Efforts to destroy ISIS have permanently changed international law, legal researcher concludes

International law authority examines right to use force in self-defense against threats within a nation that can’t or won’t stop terror attacks

An urgent need to respond with force to the Islamic State of Iraq and Syria (ISIS) has permanently changed the use of self-defense in international law to attack a threat in another country, according to newly published research from the Case Western Reserve University School of Law.

Michael ScharfThe use of force against al-Qaida and ISIS during the past 14 years has given rise to what Michael Scharf, co-dean of the Case Western Reserve School of Law, describes as a “Grotian Moment”—a fundamental paradigm shift that will have broad implications for international law.

The implication of this newly accepted change in the international law of self-defense is that any nation can now lawfully use force against a threat (terrorists, rebels, pirates, drug cartels, etc.) in another country if that nation is unable or unwilling to suppress the threat within its borders.

Scharf, a former attorney adviser for United Nations Affairs for the U.S. Department of State, is Joseph C. Hostetler-Baker Hostetler Professor of Law and director of the law school’s Frederick K. Cox International Law Center. He details the radical change in customary international law in his article, “How the War Against ISIS Changed International Law,” for Case Western Reserve Journal of International Law, Vol. 48 (2016).

The U.S. State Department maintains a list of terrorist organizations that pose a significant threat to the United States and its allies. The list, according to Scharf’s article, includes 58 terrorist groups based in 35 countries.

The scenario

Since August 2014, the United States—assisted by some Western and Arab countries—has carried out bombing and cruise missile attacks against ISIS targets in Iraq and Syria. Iraq consented to the air strikes in its territory, but Syria didn’t. And Russia blocked the United Nations Security Council from authorizing force against ISIS in Syria.

The United States invoked several legal arguments to justify airstrikes against ISIS in Syria, including: the right of humanitarian intervention, the right to use force in a failed state and the right of hot pursuit, before finally settling on self-defense, Scharf wrote.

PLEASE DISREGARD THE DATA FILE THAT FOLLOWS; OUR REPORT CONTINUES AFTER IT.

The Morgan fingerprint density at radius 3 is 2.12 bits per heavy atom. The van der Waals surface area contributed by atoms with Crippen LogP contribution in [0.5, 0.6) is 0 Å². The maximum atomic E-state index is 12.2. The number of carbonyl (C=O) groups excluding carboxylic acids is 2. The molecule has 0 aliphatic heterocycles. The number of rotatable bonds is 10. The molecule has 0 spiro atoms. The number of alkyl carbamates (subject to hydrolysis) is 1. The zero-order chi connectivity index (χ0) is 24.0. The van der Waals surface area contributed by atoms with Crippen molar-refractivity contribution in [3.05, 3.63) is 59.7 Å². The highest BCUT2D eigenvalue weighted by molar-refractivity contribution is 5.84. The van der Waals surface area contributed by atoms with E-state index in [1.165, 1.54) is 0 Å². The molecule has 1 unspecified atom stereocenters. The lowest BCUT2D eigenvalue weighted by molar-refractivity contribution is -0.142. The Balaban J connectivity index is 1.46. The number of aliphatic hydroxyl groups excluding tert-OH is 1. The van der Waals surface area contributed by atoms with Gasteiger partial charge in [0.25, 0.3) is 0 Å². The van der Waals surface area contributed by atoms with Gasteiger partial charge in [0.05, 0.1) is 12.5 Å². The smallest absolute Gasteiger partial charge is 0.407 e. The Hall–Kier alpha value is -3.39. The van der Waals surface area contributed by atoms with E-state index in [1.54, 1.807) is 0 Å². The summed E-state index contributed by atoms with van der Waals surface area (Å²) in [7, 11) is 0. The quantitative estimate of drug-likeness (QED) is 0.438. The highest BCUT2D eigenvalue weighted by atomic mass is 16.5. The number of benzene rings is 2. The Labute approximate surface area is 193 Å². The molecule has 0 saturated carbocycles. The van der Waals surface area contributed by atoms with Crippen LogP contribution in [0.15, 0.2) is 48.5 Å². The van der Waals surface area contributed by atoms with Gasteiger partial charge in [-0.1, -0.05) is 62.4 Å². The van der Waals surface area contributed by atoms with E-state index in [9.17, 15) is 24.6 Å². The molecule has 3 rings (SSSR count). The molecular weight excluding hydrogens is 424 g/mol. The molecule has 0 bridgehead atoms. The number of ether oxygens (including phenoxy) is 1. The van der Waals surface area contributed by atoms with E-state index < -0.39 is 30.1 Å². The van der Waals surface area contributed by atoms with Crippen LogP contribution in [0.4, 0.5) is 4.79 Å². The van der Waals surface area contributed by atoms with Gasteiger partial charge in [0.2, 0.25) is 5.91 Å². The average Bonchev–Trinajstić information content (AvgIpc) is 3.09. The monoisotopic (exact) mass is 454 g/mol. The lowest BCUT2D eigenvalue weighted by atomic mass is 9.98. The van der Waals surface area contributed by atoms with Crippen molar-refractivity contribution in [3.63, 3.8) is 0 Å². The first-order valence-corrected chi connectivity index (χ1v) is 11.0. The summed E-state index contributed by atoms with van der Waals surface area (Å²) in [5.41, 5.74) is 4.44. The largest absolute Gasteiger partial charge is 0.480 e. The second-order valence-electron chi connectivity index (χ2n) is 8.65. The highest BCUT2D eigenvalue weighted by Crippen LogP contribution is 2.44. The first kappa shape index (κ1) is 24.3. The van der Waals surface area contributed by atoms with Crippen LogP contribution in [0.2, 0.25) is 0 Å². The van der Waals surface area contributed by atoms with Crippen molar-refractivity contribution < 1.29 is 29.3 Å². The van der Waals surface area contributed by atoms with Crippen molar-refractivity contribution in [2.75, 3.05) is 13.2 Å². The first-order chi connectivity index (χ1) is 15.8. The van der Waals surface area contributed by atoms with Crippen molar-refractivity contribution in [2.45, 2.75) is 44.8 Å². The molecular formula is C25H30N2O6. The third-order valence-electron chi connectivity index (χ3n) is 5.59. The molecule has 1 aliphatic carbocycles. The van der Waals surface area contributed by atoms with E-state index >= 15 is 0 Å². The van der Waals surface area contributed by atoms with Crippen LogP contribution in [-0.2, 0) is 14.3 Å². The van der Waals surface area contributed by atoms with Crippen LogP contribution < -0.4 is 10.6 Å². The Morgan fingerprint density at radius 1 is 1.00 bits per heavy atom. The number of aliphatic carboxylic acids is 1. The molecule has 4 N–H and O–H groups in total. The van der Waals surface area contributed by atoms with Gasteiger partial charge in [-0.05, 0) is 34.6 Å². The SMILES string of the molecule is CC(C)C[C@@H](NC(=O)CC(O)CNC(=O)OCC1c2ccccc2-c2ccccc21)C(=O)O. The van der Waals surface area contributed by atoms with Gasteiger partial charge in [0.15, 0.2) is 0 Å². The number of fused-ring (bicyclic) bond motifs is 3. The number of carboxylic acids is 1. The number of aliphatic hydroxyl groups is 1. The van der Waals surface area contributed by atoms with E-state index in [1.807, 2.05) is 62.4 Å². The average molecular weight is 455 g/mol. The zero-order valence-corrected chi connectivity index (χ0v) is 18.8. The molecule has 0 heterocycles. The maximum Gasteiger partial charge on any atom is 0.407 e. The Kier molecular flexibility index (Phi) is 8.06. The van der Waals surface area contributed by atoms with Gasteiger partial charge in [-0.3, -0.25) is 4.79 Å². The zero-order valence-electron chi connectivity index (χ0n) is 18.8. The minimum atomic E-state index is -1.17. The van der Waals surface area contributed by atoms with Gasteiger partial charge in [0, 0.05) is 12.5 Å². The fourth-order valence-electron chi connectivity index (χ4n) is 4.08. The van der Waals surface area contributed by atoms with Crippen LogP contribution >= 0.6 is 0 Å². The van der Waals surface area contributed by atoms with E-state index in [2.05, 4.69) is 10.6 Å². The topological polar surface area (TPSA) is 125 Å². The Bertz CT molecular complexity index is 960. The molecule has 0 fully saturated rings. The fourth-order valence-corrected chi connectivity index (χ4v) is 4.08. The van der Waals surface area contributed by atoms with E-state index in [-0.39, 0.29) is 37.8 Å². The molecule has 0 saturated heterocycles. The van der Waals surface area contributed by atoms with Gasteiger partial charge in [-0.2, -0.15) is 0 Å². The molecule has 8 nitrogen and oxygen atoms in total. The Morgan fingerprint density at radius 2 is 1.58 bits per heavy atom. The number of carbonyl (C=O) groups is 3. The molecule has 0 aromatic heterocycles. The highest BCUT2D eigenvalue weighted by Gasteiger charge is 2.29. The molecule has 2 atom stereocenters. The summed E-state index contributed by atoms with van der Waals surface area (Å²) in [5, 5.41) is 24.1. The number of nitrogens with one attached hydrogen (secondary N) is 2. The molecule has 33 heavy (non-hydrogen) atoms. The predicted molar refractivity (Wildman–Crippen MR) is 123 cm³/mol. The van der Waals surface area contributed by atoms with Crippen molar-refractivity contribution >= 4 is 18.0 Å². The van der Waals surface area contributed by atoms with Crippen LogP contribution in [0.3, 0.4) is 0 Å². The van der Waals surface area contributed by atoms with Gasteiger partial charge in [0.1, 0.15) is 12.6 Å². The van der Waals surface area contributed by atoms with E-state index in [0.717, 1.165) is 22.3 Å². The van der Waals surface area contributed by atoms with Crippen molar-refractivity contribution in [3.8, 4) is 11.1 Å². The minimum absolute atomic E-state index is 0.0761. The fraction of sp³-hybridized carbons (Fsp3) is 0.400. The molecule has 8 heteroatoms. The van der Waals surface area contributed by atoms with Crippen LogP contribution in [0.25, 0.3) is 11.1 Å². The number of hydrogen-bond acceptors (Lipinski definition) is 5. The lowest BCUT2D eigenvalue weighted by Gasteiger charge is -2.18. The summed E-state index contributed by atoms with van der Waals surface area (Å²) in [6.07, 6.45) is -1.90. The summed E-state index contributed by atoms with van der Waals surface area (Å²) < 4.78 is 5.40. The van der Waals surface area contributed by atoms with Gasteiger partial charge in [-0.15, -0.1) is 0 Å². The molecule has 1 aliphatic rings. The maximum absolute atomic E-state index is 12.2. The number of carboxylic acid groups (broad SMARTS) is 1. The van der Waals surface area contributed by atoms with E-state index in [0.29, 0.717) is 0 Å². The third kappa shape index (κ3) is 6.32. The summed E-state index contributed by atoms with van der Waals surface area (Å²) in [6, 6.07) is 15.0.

Even in the aftermath of al Qaeda attacks in the United States, use of force in self-defense had not been viewed as lawful against terrorists within a sovereign nation unless the terrorist organization was under the effective control of that nation. But the United States argued such force can be justified where a governing authority is unable or unwilling to suppress the threat operating within its borders.

The shift

That view was not initially accepted by Russia, China or even the United Kingdom—a close U.S. ally. But opposition changed in the aftermath of ISIS attacks of a Russian jetliner and a Paris stadium and concert hall in 2015, leading to the unanimous adoption of a U.N. Security Council resolution calling on nations to use all necessary measures to fight ISIS in Syria.

U.N. Security Council Resolution 2249, adopted in November 2015, does not clearly endorse a particular legal justification, Scharf wrote. He added: “Despite its ambiguity, Resolution 2249 will likely be viewed as confirming that use of force in self-defense is now permissible against non-state actors where the territorial state is unable to suppress the threat that they pose.”

Scharf’s emphasizes use force remains subject to three key limitations to guard against abuse:

  • The military response must be to an armed attack to trigger the right to use force in self-defense. Mass terrorist attacks that result in deaths meet that threshold.
  • The use of force must be targeted against a terrorist organization and not against the nation where the terrorist group exists, or that nation’s military, unless the nation is shown to be effectively in control of the offending group.
  • Military action must still meet the international law principles of necessity, proportionality and discrimination.

Scharf’s research paper also offered that further limitations are likely to develop as nations invoke the new aspect of international law.

Scharf is also author of the book Customary International Law in Times of Fundamental Change: Recognizing Grotian Moments (Cambridge University Press 2013).